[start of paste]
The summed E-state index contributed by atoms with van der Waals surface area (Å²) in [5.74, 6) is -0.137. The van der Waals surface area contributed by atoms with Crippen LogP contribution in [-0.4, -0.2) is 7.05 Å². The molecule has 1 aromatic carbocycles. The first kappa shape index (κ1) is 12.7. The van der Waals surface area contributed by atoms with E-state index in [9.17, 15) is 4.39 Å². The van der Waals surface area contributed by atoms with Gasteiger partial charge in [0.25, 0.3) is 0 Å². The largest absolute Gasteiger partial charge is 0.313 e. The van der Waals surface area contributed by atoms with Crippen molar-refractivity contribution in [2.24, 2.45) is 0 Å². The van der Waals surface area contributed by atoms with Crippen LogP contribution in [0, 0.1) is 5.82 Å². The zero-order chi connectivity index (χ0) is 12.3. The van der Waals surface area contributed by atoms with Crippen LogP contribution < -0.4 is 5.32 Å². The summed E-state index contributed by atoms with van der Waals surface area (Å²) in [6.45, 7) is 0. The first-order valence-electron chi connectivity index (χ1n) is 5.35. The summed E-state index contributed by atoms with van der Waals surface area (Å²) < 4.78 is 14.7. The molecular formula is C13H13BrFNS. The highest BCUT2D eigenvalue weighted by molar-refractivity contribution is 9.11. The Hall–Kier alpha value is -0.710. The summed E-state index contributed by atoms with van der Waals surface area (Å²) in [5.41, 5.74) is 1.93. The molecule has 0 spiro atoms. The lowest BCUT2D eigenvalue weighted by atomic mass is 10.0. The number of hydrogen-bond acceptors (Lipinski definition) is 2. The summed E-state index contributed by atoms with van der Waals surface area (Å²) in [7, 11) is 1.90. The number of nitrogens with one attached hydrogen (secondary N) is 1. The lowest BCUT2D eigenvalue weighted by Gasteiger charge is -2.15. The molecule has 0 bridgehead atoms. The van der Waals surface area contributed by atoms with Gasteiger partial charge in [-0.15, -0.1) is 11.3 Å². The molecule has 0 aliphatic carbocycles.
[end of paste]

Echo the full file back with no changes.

The summed E-state index contributed by atoms with van der Waals surface area (Å²) in [5.74, 6) is -0.137. The van der Waals surface area contributed by atoms with Crippen LogP contribution in [-0.4, -0.2) is 7.05 Å². The molecule has 1 aromatic carbocycles. The first kappa shape index (κ1) is 12.7. The van der Waals surface area contributed by atoms with E-state index in [9.17, 15) is 4.39 Å². The van der Waals surface area contributed by atoms with Gasteiger partial charge in [0.25, 0.3) is 0 Å². The largest absolute Gasteiger partial charge is 0.313 e. The van der Waals surface area contributed by atoms with Crippen molar-refractivity contribution in [2.24, 2.45) is 0 Å². The van der Waals surface area contributed by atoms with Crippen LogP contribution in [0, 0.1) is 5.82 Å². The zero-order chi connectivity index (χ0) is 12.3. The van der Waals surface area contributed by atoms with Crippen LogP contribution < -0.4 is 5.32 Å². The summed E-state index contributed by atoms with van der Waals surface area (Å²) in [6.45, 7) is 0. The first-order valence-electron chi connectivity index (χ1n) is 5.35. The summed E-state index contributed by atoms with van der Waals surface area (Å²) < 4.78 is 14.7. The molecular formula is C13H13BrFNS. The highest BCUT2D eigenvalue weighted by molar-refractivity contribution is 9.11. The Hall–Kier alpha value is -0.710. The summed E-state index contributed by atoms with van der Waals surface area (Å²) in [5.41, 5.74) is 1.93. The molecule has 0 spiro atoms. The lowest BCUT2D eigenvalue weighted by atomic mass is 10.0. The number of hydrogen-bond acceptors (Lipinski definition) is 2. The summed E-state index contributed by atoms with van der Waals surface area (Å²) in [7, 11) is 1.90. The number of nitrogens with one attached hydrogen (secondary N) is 1. The lowest BCUT2D eigenvalue weighted by Gasteiger charge is -2.15. The molecule has 0 bridgehead atoms. The van der Waals surface area contributed by atoms with Gasteiger partial charge in [-0.15, -0.1) is 11.3 Å². The molecule has 0 aliphatic carbocycles.